Thursday, February 2, 2012

Public Housing for SWPLs in Austin

An Austin nonprofit plans to build the first downtown development in decades to house low-income residents, a population often priced out of apartment and condo towers downtown.
Foundation Communities is proposing a $15 million, four-story project called Capitol Terrace at 11th and Trinity streets that will include 135 efficiency apartments. The units will be rented for $400 to $650 a month, utilities included, to single adults who earn less than $27,000 — roughly half of Austin's median income .
"There are a lot of folks who work downtown, at hotels and restaurants or even the Capitol, that make less than $13 an hour and would like the option of living close by and not needing a car," said Walter Moreau , executive director of Foundation Communities.
The nonprofit has in the past two decades built or renovated 13 Austin properties into low-rent apartments for low-income families and single adults.
Ten of the Capitol Terrace apartments will be reserved for musicians and artists, Moreau said. About two dozen will be set aside for people with especially low incomes who have been receiving housing and social service help from groups like Caritas of Austin and Austin Resource Center for the Homeless , the city's shelter.

Classic.  Austin is full of bright-eyed young white people scraping a living working in the service industry serving other white people at places like Whole Foods.  Many of them aspire to be writers, artists, and musicians.  And of course, the "art" that they produce will be consumed by other white people.  I've met more than a few young men who have moved to Austin without a job and with only their dreams and paltry savings to carry them.  Is Austin the new California?  The white economy is a strange thing indeed.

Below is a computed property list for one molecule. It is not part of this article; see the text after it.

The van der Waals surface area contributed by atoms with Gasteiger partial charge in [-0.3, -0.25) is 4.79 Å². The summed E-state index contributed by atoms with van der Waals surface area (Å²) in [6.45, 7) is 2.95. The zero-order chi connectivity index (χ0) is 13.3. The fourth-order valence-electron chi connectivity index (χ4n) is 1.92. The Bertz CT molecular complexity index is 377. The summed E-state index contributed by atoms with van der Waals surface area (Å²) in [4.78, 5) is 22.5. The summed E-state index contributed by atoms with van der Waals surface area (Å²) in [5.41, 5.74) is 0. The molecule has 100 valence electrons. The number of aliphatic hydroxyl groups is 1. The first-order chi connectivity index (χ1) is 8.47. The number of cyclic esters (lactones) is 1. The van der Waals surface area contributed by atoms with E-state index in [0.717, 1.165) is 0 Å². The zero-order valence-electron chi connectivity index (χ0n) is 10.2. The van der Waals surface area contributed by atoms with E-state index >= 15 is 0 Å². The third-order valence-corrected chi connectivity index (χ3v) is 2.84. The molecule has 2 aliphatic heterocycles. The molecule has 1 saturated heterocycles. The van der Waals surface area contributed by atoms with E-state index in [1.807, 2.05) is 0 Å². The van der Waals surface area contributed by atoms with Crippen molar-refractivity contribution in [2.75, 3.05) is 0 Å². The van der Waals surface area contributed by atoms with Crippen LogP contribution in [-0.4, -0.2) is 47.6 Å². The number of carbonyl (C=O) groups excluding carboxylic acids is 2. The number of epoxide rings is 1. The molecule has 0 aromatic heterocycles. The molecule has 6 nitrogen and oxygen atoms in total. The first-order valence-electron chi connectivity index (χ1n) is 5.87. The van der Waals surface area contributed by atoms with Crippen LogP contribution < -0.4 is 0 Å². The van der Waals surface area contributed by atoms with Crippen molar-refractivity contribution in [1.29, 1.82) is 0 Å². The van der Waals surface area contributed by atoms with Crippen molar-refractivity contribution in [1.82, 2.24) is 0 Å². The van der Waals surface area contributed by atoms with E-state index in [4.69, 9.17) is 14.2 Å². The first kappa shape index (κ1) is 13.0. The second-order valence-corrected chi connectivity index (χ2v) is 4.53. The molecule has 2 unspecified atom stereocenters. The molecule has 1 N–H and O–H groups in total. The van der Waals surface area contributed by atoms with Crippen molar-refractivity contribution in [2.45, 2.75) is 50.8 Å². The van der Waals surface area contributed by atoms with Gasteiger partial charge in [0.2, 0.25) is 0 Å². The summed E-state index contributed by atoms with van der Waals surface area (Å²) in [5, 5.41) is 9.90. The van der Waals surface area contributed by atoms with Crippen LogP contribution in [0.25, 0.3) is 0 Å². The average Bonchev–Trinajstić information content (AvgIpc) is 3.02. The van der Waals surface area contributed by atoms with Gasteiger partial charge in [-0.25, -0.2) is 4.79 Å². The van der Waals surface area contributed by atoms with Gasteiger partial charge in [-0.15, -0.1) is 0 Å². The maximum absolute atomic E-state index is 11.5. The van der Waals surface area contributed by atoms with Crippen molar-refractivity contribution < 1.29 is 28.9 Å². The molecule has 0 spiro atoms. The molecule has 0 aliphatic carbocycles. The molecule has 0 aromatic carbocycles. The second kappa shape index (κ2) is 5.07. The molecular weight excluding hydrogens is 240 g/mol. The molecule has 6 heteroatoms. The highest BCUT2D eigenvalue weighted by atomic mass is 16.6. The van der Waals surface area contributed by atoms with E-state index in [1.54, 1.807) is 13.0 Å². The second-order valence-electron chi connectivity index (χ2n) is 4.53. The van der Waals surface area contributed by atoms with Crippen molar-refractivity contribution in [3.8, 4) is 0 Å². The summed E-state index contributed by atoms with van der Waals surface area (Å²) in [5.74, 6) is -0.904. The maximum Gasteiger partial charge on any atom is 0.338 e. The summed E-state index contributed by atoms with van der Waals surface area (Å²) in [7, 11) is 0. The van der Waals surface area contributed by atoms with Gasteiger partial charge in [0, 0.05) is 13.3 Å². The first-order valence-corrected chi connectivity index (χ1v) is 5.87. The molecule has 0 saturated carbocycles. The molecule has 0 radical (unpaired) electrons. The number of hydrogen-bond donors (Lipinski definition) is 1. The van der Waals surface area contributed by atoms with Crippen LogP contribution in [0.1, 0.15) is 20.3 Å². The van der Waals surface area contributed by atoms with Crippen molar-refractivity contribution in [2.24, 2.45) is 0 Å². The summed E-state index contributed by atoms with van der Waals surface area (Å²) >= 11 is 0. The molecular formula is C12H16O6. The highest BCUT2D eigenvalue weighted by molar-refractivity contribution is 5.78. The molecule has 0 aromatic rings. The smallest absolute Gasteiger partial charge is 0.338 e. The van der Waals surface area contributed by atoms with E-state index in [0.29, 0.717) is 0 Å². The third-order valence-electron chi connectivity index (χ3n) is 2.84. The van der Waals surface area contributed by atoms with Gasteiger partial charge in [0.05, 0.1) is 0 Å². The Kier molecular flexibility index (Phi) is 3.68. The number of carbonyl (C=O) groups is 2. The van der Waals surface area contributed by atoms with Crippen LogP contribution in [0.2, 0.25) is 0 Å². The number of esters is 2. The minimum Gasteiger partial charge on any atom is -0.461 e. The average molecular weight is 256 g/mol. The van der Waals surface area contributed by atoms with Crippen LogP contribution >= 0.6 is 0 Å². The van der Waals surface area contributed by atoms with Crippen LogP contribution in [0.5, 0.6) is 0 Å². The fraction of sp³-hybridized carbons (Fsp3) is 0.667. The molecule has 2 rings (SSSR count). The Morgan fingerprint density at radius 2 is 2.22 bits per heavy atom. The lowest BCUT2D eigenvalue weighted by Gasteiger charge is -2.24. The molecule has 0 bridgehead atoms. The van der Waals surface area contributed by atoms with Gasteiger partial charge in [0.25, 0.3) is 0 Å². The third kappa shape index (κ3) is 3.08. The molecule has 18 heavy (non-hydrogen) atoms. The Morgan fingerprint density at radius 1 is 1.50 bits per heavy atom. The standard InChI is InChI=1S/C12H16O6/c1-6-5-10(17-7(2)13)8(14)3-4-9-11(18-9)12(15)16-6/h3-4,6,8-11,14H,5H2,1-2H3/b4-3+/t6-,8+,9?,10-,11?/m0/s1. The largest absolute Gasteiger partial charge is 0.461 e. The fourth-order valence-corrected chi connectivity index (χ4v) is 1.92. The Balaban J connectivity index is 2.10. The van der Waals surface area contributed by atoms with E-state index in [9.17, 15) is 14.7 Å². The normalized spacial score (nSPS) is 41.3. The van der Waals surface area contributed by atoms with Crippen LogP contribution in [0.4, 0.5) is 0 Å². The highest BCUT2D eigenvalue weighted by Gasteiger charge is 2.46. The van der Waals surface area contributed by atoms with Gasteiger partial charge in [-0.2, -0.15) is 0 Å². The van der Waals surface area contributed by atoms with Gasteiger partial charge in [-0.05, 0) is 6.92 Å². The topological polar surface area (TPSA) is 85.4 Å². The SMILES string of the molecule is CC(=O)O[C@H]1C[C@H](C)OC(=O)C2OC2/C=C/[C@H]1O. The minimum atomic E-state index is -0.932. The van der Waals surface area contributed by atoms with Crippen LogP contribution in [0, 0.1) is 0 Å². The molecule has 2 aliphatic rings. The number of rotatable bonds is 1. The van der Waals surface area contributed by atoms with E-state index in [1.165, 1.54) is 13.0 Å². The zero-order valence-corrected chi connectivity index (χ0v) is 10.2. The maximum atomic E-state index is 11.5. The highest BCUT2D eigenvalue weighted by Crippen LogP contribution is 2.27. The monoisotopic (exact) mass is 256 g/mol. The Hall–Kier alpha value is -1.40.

Walter Moreau is a racist pig.  In victim studies courses I learned about the concept of "coded language" which can be applied to the comment about "folks who work downtown, at hotels and restaurants, or even the Capitol".  I'm pretty sure he is talking about the white people who work at these places and not the Mexican maids and black janitors especially with the Capitol being involved.  Young white idealist politician wannabes, no doubt.

Efforts to place affordable housing in expensive white areas have usually failed in other cities because white liberals will not tolerate the myriad of social problems associated with a large concentration of poor people, especially poor NAMs next to them.  I think this project might actually succeed since it looks like the developers are looking for a majority SWPL demographic with token problem minorities included just to stave off negative publicity.  Other white people would be cool with this.


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  2. I'll be in Austin for SXSW this year, I have yet to see such a high concentration of SWPLs in one place.

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